i believe it was said well enough above (by airamerica?), but worth repeating that sponsorship of a pavillion is likely more static than most companies want to be. doesn't allow for much (any?) flexibility, or course correction, or targeted marketing... it is what it is for a pretty long time. so, if you can't adjust the message to address changes in the market, the product, the audience, then does just having your name brand/company associated with the pavillion matter much?? i'd guess not.

regarding whether disney can go it alone? probably... including whatever monies come in for World showcase, sponsorships is likely near $1b over 10 years. not a paltry sum.

Anonymous said...

Then again, Anonymous, $4 billion in cash and stock for Marvel wasn't a paltry sum, but Disney didn't blink. Nor was $7.4 billion for Pixar, which really hasn't proven worth it purely from a numerical standpoint. Or $3.2 billion for Fox Family -- the rebranded ABC Family has done all right, but hasn't exactly proven to be the business miracle that Disney hoped it would be. So, there's $15 billion that Disney spent to improve its standing in films and TV ... which aren't actually, when you get right down to it, Disney's core businesses (though, economically, broadcasting has become that). And yet, it can't devote $1 billion over 10 years to the capital improvement of its prized theme-park possessions? Hm. Oh, but it CAN spend $1 billion to remake the creative failure of California Adventure ... which happens to be 30 miles away from Disney headquarters. (And for $1 billion, we'll get a bunch of Pixar characters! After all, Disney has to justify that $7.4 billion SOMEHOW.)

Anonymous said...

fair enough, but the fact that they've wasted bigger sums of money doesn't discount the fact that $1b is still a lot. especially when you consider they don't seem to keep money fluid between major business units. and then there's the old ROI... even if that hasn't panned out for Pixar.

plus... it's not really a matter of they "can't", they simply won't... or don't see a reason or a need for doing so. DCA, from what I've read, was a withering mess. so throwing $1b at that will hopefully correct their problem. not sure ECPOT is failing enough to get similar attention.

Dan said...

I'm concerned by the lack of focus on EPCOT's upkeep and changes to rides. The worst part is that EPCOT is still really popular, so that means the money-driven execs won't spend the money to make big moves. DCA is not as popular, so the moves are profit-driven. EPCOT will only continue to wither until the execs decide to focus on making changes. That's definitely not their focus now, unfortunately.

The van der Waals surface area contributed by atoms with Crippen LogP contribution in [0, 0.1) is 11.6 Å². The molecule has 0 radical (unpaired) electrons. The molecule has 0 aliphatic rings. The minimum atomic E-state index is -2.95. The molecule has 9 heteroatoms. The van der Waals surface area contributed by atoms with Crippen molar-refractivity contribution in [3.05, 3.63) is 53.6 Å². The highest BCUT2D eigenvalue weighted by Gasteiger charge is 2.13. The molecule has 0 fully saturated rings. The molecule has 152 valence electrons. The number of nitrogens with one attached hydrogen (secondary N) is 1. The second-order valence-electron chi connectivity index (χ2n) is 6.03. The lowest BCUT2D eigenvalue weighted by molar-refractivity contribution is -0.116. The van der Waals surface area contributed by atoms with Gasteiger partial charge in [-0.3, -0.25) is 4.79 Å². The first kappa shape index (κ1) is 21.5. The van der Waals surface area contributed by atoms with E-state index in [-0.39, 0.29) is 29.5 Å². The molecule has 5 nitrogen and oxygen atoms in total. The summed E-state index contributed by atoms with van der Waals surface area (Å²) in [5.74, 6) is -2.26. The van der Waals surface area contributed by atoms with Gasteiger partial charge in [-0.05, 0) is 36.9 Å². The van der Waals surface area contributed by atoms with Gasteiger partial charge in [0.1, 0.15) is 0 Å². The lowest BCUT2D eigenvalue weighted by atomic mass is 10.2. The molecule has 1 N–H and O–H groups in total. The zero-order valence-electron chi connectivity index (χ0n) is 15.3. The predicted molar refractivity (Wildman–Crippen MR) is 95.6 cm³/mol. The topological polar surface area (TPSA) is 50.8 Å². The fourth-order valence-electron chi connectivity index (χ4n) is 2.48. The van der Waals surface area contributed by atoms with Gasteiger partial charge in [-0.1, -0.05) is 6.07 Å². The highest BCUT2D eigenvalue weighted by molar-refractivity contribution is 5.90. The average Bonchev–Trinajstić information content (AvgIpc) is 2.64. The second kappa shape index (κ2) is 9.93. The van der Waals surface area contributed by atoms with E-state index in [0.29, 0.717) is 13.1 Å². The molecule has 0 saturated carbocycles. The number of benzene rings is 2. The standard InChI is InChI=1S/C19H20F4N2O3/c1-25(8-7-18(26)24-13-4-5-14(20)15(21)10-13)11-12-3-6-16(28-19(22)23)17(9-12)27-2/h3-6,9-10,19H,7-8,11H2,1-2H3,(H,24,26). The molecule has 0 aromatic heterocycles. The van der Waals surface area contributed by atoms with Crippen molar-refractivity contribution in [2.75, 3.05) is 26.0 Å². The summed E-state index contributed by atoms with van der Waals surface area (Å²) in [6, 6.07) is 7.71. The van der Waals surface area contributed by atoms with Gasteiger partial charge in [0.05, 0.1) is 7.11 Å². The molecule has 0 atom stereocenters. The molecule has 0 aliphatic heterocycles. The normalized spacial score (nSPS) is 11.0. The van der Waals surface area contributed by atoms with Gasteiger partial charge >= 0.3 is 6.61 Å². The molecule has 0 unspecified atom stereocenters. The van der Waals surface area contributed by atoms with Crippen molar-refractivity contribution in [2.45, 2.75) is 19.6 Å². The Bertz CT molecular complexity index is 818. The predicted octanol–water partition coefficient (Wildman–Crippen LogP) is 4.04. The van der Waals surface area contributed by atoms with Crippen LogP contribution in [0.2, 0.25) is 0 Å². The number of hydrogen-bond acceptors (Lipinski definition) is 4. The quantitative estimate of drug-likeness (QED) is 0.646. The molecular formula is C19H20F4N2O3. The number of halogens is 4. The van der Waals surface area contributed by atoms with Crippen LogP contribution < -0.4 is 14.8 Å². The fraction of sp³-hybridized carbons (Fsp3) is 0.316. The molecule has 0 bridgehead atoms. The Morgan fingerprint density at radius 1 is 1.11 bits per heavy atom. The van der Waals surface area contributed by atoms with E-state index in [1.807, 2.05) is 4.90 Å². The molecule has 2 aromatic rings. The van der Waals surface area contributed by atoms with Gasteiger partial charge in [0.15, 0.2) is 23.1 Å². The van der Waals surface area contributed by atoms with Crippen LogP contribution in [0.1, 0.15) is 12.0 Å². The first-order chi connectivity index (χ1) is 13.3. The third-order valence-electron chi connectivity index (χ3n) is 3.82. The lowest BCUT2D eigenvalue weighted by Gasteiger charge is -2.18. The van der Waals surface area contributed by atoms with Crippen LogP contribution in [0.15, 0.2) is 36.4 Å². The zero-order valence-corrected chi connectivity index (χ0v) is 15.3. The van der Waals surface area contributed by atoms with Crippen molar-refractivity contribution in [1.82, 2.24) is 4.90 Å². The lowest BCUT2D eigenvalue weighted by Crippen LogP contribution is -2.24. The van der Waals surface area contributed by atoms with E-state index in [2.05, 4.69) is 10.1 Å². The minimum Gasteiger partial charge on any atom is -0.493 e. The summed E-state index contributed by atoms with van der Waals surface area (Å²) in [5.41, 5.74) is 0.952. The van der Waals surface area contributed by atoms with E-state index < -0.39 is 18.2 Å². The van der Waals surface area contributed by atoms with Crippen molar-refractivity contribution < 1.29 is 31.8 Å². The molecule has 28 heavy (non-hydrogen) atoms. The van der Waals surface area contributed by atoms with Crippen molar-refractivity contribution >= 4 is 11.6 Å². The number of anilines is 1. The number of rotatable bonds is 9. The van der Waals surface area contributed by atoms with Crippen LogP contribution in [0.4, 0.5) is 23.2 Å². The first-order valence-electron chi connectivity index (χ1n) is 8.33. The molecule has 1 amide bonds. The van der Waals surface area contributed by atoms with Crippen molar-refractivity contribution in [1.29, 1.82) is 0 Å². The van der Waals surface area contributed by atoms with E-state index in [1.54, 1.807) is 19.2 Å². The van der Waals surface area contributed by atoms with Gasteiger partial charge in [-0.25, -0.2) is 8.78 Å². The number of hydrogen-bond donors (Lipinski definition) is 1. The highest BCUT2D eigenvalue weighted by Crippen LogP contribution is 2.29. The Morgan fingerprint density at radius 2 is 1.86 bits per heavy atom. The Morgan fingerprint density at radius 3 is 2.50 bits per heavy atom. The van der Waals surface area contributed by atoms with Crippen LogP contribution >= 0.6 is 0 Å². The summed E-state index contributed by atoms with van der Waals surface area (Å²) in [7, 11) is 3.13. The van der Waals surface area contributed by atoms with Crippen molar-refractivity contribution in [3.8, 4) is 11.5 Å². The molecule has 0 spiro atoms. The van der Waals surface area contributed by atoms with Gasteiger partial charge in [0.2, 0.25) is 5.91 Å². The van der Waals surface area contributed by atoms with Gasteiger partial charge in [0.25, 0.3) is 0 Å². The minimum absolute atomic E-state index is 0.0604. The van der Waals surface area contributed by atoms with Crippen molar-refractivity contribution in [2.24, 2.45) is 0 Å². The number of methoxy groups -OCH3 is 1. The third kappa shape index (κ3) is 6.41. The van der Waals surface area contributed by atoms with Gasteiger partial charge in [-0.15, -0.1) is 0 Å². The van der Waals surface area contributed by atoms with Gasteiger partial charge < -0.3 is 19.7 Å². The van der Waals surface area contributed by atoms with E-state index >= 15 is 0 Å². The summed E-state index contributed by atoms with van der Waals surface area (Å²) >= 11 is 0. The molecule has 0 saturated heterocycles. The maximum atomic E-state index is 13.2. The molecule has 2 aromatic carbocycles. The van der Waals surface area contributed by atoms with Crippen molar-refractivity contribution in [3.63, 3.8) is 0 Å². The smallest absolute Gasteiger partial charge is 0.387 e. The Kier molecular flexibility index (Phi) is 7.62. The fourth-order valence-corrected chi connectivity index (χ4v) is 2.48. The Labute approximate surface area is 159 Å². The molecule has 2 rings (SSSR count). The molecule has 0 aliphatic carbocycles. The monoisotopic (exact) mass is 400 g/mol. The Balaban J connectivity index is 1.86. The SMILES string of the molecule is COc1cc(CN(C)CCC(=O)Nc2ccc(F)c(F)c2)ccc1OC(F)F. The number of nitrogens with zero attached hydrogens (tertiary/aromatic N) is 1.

Anonymous said...

Just so you know, GM recently stopped staffing the lounge at Test Track and it is now a Disney run conference facility. GM employees no longer have access to the lounge.

Anonymous said...

Maybe they can get Charmin to sponsor Journey Into Imagination. :)

will said...

i would say the y.4 bill forpixar is paying off. there last movies are doing great and lassater and camutel came on board to fix disney animation. btw: disney's core business started as movies and animation not as theme parks. oh and alot of those deals were for stock not 7.4 bill in cash (e.g. 1 share of pixar was worth a certain amt of disney shares).

I agree the princesses in Norway don't fit, but from a marketing prospective it does. E.g. the meals where not selling out. therefore to make more $$$, disney imported the princesses, now every 8 yr old female wants to eat at norway. secondly the travelogue is dated and needs to be reaplced. but for those who say norway has no authetic experiences was not there this summuer. in the stave church was an historical exhibit on vikings. hmmm norway, vikings?? fits pretty well to me.

Unknown said...

Why not have an epcot pavillion sposored by the people? they sell bricks at My (or at least did) for over 100 dollars each. why not take that idea to a pavilion. There are million and milions of disney fans out there.

I am one of those people that has been to disney since i can remember. I remember the first year EPCOT center opened. I spent NYE 1999 with my family and friends there. It has been one of the most inspirational things in my life. I was really dissappointed on my last trip there. I really want to help revive this place. 10 million a year seems cheap to me.

If you had a sponsorship program between individuals, maybe if you donate over 10,000 you can have access to the VIP room any day of the year. if you donate less you only have partial access. this place needs a serious upgrade, but only a few pavillios would make a massive difference on the overall experience.